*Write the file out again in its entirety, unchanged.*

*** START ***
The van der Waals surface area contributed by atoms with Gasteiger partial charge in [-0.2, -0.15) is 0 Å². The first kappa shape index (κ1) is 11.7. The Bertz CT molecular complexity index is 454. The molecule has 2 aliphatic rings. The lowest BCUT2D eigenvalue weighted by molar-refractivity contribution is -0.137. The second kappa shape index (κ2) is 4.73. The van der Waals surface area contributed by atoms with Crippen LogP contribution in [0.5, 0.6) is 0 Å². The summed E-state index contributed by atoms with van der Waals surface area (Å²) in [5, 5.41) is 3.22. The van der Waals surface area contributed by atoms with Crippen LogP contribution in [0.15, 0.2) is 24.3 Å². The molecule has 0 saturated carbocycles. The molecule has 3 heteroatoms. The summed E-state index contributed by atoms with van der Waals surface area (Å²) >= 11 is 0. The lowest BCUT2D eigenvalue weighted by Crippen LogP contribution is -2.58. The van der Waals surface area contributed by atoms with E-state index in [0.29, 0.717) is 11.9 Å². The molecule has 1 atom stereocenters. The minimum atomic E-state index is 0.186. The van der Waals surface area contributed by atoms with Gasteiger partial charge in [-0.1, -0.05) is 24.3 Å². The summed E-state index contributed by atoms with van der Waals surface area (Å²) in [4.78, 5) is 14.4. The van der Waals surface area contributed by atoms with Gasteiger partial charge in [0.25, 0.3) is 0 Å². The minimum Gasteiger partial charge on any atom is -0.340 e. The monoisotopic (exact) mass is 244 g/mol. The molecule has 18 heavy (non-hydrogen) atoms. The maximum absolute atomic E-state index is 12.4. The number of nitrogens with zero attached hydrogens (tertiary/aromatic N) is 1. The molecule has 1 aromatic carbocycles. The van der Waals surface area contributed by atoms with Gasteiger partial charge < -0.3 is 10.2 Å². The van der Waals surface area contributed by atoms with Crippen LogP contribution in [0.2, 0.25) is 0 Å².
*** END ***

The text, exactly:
The van der Waals surface area contributed by atoms with Gasteiger partial charge in [-0.2, -0.15) is 0 Å². The first kappa shape index (κ1) is 11.7. The Bertz CT molecular complexity index is 454. The molecule has 2 aliphatic rings. The lowest BCUT2D eigenvalue weighted by molar-refractivity contribution is -0.137. The second kappa shape index (κ2) is 4.73. The van der Waals surface area contributed by atoms with Crippen LogP contribution in [0.5, 0.6) is 0 Å². The summed E-state index contributed by atoms with van der Waals surface area (Å²) in [5, 5.41) is 3.22. The van der Waals surface area contributed by atoms with Crippen LogP contribution in [0.15, 0.2) is 24.3 Å². The molecule has 0 saturated carbocycles. The molecule has 3 heteroatoms. The summed E-state index contributed by atoms with van der Waals surface area (Å²) >= 11 is 0. The lowest BCUT2D eigenvalue weighted by Crippen LogP contribution is -2.58. The van der Waals surface area contributed by atoms with E-state index in [0.29, 0.717) is 11.9 Å². The molecule has 1 atom stereocenters. The minimum atomic E-state index is 0.186. The van der Waals surface area contributed by atoms with Gasteiger partial charge in [-0.1, -0.05) is 24.3 Å². The summed E-state index contributed by atoms with van der Waals surface area (Å²) in [4.78, 5) is 14.4. The van der Waals surface area contributed by atoms with Gasteiger partial charge in [0.25, 0.3) is 0 Å². The minimum Gasteiger partial charge on any atom is -0.340 e. The monoisotopic (exact) mass is 244 g/mol. The molecule has 18 heavy (non-hydrogen) atoms. The maximum absolute atomic E-state index is 12.4. The number of nitrogens with zero attached hydrogens (tertiary/aromatic N) is 1. The molecule has 1 aromatic carbocycles. The van der Waals surface area contributed by atoms with Gasteiger partial charge < -0.3 is 10.2 Å². The van der Waals surface area contributed by atoms with Crippen LogP contribution in [0.2, 0.25) is 0 Å².